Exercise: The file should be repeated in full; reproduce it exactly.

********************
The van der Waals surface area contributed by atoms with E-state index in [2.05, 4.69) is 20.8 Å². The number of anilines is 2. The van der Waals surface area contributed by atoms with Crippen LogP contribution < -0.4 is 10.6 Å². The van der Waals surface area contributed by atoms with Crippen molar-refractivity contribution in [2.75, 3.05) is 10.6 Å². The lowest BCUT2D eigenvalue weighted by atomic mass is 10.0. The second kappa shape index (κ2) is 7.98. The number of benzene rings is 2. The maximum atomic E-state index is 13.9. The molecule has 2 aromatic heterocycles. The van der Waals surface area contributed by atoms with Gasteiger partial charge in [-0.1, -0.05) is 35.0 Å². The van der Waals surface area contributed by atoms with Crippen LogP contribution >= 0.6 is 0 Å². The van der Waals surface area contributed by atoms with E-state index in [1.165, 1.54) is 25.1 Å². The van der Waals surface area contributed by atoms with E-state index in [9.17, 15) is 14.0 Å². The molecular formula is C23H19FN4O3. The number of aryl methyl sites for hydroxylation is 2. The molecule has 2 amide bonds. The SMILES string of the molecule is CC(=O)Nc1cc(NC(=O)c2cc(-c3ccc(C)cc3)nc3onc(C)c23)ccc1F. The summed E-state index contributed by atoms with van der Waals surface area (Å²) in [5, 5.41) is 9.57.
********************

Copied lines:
The van der Waals surface area contributed by atoms with E-state index in [2.05, 4.69) is 20.8 Å². The number of anilines is 2. The van der Waals surface area contributed by atoms with Crippen LogP contribution < -0.4 is 10.6 Å². The van der Waals surface area contributed by atoms with Crippen molar-refractivity contribution in [2.75, 3.05) is 10.6 Å². The lowest BCUT2D eigenvalue weighted by atomic mass is 10.0. The second kappa shape index (κ2) is 7.98. The number of benzene rings is 2. The maximum atomic E-state index is 13.9. The molecule has 2 aromatic heterocycles. The van der Waals surface area contributed by atoms with Gasteiger partial charge in [-0.1, -0.05) is 35.0 Å². The van der Waals surface area contributed by atoms with Crippen LogP contribution >= 0.6 is 0 Å². The van der Waals surface area contributed by atoms with E-state index in [1.165, 1.54) is 25.1 Å². The van der Waals surface area contributed by atoms with E-state index in [9.17, 15) is 14.0 Å². The molecular formula is C23H19FN4O3. The number of aryl methyl sites for hydroxylation is 2. The molecule has 2 amide bonds. The SMILES string of the molecule is CC(=O)Nc1cc(NC(=O)c2cc(-c3ccc(C)cc3)nc3onc(C)c23)ccc1F. The summed E-state index contributed by atoms with van der Waals surface area (Å²) in [5, 5.41) is 9.57.